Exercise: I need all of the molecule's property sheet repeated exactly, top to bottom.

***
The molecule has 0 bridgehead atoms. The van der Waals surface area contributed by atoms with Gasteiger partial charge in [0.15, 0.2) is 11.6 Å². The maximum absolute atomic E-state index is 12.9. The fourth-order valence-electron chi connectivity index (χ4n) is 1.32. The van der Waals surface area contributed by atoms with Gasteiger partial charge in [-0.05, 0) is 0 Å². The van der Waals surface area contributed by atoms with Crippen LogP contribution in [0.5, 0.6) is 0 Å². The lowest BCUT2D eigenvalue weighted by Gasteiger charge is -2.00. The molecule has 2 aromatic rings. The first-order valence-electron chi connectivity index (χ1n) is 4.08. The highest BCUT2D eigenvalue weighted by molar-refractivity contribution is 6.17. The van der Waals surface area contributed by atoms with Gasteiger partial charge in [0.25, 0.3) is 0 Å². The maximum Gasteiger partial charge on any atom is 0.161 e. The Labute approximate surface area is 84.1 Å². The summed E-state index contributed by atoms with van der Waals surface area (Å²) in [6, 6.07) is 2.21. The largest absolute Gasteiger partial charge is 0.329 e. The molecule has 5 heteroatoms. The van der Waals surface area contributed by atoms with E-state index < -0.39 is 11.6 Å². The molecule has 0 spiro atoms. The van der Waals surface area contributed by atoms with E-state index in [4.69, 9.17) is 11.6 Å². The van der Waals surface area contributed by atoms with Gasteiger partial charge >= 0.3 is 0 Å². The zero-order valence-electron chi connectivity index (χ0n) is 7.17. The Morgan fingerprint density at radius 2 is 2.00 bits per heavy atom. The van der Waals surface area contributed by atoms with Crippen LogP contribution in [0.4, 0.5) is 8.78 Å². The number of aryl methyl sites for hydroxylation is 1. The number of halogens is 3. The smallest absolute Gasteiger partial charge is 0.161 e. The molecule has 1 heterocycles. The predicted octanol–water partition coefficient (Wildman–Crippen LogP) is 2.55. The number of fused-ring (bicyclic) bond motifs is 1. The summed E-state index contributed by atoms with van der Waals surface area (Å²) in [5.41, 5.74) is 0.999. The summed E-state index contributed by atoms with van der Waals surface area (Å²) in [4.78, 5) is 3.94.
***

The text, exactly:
The molecule has 0 bridgehead atoms. The van der Waals surface area contributed by atoms with Gasteiger partial charge in [0.15, 0.2) is 11.6 Å². The maximum absolute atomic E-state index is 12.9. The fourth-order valence-electron chi connectivity index (χ4n) is 1.32. The van der Waals surface area contributed by atoms with Gasteiger partial charge in [-0.05, 0) is 0 Å². The van der Waals surface area contributed by atoms with Crippen LogP contribution in [0.5, 0.6) is 0 Å². The lowest BCUT2D eigenvalue weighted by Gasteiger charge is -2.00. The molecule has 2 aromatic rings. The first-order valence-electron chi connectivity index (χ1n) is 4.08. The highest BCUT2D eigenvalue weighted by molar-refractivity contribution is 6.17. The van der Waals surface area contributed by atoms with Gasteiger partial charge in [0.25, 0.3) is 0 Å². The maximum Gasteiger partial charge on any atom is 0.161 e. The Labute approximate surface area is 84.1 Å². The summed E-state index contributed by atoms with van der Waals surface area (Å²) in [6, 6.07) is 2.21. The largest absolute Gasteiger partial charge is 0.329 e. The molecule has 5 heteroatoms. The van der Waals surface area contributed by atoms with E-state index < -0.39 is 11.6 Å². The molecule has 0 spiro atoms. The van der Waals surface area contributed by atoms with E-state index in [4.69, 9.17) is 11.6 Å². The van der Waals surface area contributed by atoms with Gasteiger partial charge >= 0.3 is 0 Å². The zero-order valence-electron chi connectivity index (χ0n) is 7.17. The Morgan fingerprint density at radius 2 is 2.00 bits per heavy atom. The van der Waals surface area contributed by atoms with Crippen LogP contribution in [0.4, 0.5) is 8.78 Å². The number of aryl methyl sites for hydroxylation is 1. The number of halogens is 3. The smallest absolute Gasteiger partial charge is 0.161 e. The molecule has 1 heterocycles. The predicted octanol–water partition coefficient (Wildman–Crippen LogP) is 2.55. The number of fused-ring (bicyclic) bond motifs is 1. The summed E-state index contributed by atoms with van der Waals surface area (Å²) in [5.41, 5.74) is 0.999. The summed E-state index contributed by atoms with van der Waals surface area (Å²) in [4.78, 5) is 3.94.